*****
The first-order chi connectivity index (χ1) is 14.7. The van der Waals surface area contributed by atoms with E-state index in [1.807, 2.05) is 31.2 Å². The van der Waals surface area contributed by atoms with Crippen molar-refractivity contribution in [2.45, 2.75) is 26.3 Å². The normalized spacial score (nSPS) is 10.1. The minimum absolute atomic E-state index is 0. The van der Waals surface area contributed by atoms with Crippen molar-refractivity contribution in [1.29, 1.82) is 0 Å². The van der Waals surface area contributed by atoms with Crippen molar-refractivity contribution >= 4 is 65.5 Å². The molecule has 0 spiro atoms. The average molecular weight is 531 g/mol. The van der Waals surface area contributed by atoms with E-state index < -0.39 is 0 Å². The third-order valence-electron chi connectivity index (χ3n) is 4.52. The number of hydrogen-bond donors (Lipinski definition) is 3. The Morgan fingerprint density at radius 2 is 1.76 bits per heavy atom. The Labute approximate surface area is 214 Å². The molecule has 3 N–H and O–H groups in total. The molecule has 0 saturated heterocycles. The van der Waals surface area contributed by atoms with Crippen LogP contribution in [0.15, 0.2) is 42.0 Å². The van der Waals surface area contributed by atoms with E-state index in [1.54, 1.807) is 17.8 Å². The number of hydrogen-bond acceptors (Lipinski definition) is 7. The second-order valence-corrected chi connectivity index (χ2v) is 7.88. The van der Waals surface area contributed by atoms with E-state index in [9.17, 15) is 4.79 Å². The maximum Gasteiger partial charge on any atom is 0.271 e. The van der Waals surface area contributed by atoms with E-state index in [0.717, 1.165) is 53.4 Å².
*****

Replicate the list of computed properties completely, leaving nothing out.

The first-order chi connectivity index (χ1) is 14.7. The van der Waals surface area contributed by atoms with E-state index in [1.807, 2.05) is 31.2 Å². The van der Waals surface area contributed by atoms with Crippen molar-refractivity contribution in [2.45, 2.75) is 26.3 Å². The normalized spacial score (nSPS) is 10.1. The minimum absolute atomic E-state index is 0. The van der Waals surface area contributed by atoms with Crippen molar-refractivity contribution in [1.29, 1.82) is 0 Å². The van der Waals surface area contributed by atoms with Crippen molar-refractivity contribution >= 4 is 65.5 Å². The molecule has 0 spiro atoms. The average molecular weight is 531 g/mol. The van der Waals surface area contributed by atoms with E-state index < -0.39 is 0 Å². The third-order valence-electron chi connectivity index (χ3n) is 4.52. The number of hydrogen-bond donors (Lipinski definition) is 3. The Morgan fingerprint density at radius 2 is 1.76 bits per heavy atom. The Labute approximate surface area is 214 Å². The molecule has 3 N–H and O–H groups in total. The molecule has 0 saturated heterocycles. The van der Waals surface area contributed by atoms with Crippen LogP contribution in [0.15, 0.2) is 42.0 Å². The van der Waals surface area contributed by atoms with E-state index in [1.54, 1.807) is 17.8 Å². The number of hydrogen-bond acceptors (Lipinski definition) is 7. The second-order valence-corrected chi connectivity index (χ2v) is 7.88. The van der Waals surface area contributed by atoms with E-state index in [9.17, 15) is 4.79 Å². The maximum Gasteiger partial charge on any atom is 0.271 e. The van der Waals surface area contributed by atoms with E-state index in [0.717, 1.165) is 53.4 Å².